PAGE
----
Insensitive politicians are aided and abetted by specialists in the Government's planning bodies. Niti Ayog has argued in favour of GM mustard on the ground that the GM technology will substantially increase yield. This is a myth as UN statistics prove. Non-GM users have the highest mustard yield -- Germany, France, UK, Poland, Czech Republic. Way down in the table are GM users -- USA, Canada, Australia. Why did Niti Ayog rely on other self-serving statistics? And why did it ignore social and health issues?

The bigger tragedy is that we cannot be sure of our watchdogs; under pressure, they become promoters rather than preventers of malpractices. India has for long been a victim of this malaise. In 2009 the Food & Safety Standards Authority of India, our only food regulatory body, saw Pepsi and Coca-Cola officials becoming members of panels to judge various technical matters such as sampling methods, additives and flavourings. With a board comprising representatives of the very companies it was supposed to regulate, what safety standards could FSSAI ensure?

Similar manipulations made the GEAC clear GM brinjal in 2009. Monsanto, described by The Guardian of UK as "the world's most hated company", infiltrated the GEAC and also gave various research assignments to field researchers and sundry agricultural scientists in the country. The result was that Monsanto-flavoured research reached the GEAC for Mansanto-flavoured decisions. Activist Kavita Kuruganti publicly charged that the chairman of the Expert Committee appointed to examine the matter was "pressurised by the Agriculture Minister, GEAC and the industry" to clear GM brinjal. We were saved from it only because an alert minister, Jairam Ramesh, put it safely in Trishanku Swarga.

The lobbyists turned smarter this time. They presented GM mustard as the product of a Delhi University team's research. This was followed by another report: The genes that went into the DU mustard was the property of Bayer, a merged part of Monsanto. Three giant corporations including Monsanto-Bayer control both the seeds market and the pesticide market globally. It's a win-win situation for them and Swadeshi scientists, too, necessarily work as their foot soldiers.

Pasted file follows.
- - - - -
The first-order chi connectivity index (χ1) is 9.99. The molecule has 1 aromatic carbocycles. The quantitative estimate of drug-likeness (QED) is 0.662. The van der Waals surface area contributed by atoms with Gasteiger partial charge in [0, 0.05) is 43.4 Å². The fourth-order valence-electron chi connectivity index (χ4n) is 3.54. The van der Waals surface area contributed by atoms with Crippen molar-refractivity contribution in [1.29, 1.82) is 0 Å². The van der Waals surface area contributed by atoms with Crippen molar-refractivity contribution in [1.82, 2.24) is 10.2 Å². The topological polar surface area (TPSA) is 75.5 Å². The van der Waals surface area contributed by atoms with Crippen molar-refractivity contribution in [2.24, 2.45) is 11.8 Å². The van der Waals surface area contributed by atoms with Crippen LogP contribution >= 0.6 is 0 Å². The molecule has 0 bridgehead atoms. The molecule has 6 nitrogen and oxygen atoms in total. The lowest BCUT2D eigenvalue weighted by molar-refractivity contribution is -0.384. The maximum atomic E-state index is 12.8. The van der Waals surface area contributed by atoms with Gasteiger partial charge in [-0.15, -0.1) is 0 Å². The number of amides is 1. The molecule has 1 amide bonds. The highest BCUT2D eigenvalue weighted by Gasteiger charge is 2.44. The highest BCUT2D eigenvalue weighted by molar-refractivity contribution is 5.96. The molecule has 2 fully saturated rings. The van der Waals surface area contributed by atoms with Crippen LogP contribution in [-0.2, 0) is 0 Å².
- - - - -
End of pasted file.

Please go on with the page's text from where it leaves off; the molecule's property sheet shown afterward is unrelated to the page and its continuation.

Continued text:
The only thing that can be done about technologies based on chemical pesticides is to eliminate them. Reckless use of pesticides in the cotton region of Punjab ruined a generation of farmers. Their tragedy was dramatised by the "cancer train" that took afflicted farmers daily from Bhatinda station to Bikaner (where the Acharya Tulsi cancer institute was more affordable). Biologist Pushpa Bhargava, appointed by the Supreme Court in 2008 to observe the GEAC's functioning, was outraged by the manipulations he saw. "Whatever Monsanto said was God's own word", he said and warned: "If bt. Brinjal is released, it will be the single largest disaster in the country".

Larger still will be the mustard disaster.

Monday, June 5, 2017

BJP approach to cattle trading will hurt the economy; but who cares since the idea is to create vote banks

It's clear: The cow dominates India. The world is changing in radical ways and life-and-death issues confront our country -- GST's impact on everyday life, the "dirty war" in Kashmir, rising attacks on women, crisis in the IT industry, tensions with China. But none of them gets the national attention the cow gets. It is as though the country is meant only for cow worshippers and cow eaters. Religion is the key here as it is in all policy matters nowadays.